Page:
Vector-Host Interactions

NIAID supports a wide range of vector-related research, including activities to better understand the process of transmission of pathogens via arthropod vectors. As part of this effort, NIAID brings together a multidisciplinary group of investigators from the fields of vector biology, parasite immunology, and vertebrate host immunology to dissect the complex process of pathogen transmission at the intersection of the human host, the arthropod vector, and the pathogen.

Areas of interest include but are not limited to

  • How vector-derived factors in saliva imp​act the transmission of vector-borne pathogens to humans (effect on the pathogen and pathogenesis and on the human immune system, especially dermal immune cells)
  • Effect of human (vertebrate) immune factors ingested with the blood meal on the pathogen and on mosquito biology (survival/fertility)
  • How pathogens and vectors interact, especially the effect of vector immune response on the pathogen, its transmission, and its pathogenesis in the vertebrate host
  • How basic research in this area can be translated to prevent transmission (e.g., vaccine development)

Selected Publications

The list below represents examples of select articles of interest to the vector/ immunology research community. This list is limited to articles published by NIAID scientists and NIH-funded researchers.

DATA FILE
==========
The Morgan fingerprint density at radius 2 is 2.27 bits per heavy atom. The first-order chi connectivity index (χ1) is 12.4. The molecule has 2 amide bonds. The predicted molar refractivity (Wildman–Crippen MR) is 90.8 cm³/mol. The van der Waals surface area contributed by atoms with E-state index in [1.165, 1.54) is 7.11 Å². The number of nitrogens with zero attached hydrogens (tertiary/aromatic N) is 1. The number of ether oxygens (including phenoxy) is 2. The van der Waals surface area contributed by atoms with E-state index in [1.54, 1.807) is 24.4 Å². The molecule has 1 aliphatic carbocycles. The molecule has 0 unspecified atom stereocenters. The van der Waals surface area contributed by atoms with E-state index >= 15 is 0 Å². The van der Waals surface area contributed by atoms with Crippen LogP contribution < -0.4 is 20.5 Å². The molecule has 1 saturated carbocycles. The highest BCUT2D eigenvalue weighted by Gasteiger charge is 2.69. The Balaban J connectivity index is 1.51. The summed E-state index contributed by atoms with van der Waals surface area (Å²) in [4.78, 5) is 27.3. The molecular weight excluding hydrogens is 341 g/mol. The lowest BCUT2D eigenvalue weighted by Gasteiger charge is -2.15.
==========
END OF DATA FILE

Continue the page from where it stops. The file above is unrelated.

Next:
Vector-Host Interactions Meetings

NIAID regularly hosts meetings on topics related to vector-host interactions. The meetings are usually held at 5601 Fishers Lane in Rockville, MD and are targeted to those in the scientific community with expertise relevant to the topic(s) of the meeting. The meeting goals are to bring together experts from different fields of vector-related research and vertebrate host immunology, encourage multidisciplinary collaboration, and address timely issues related to vector-borne pathogen transmission studies.

For example, the 2017 meeting, "Kinks in the Armor: A Multidisciplinary Approach To Understand the Immune Barriers of the Skin," explored innovative multidisciplinary ideas to study the activation and/or suppression of vertebrate host skin immune cells after exposure to arthropod (vector) saliva/bite.

Past meetings have varied in topics and have included:

For more information on previous and upcoming workshops, please email Dr. Adriana Costero-Saint Denis.

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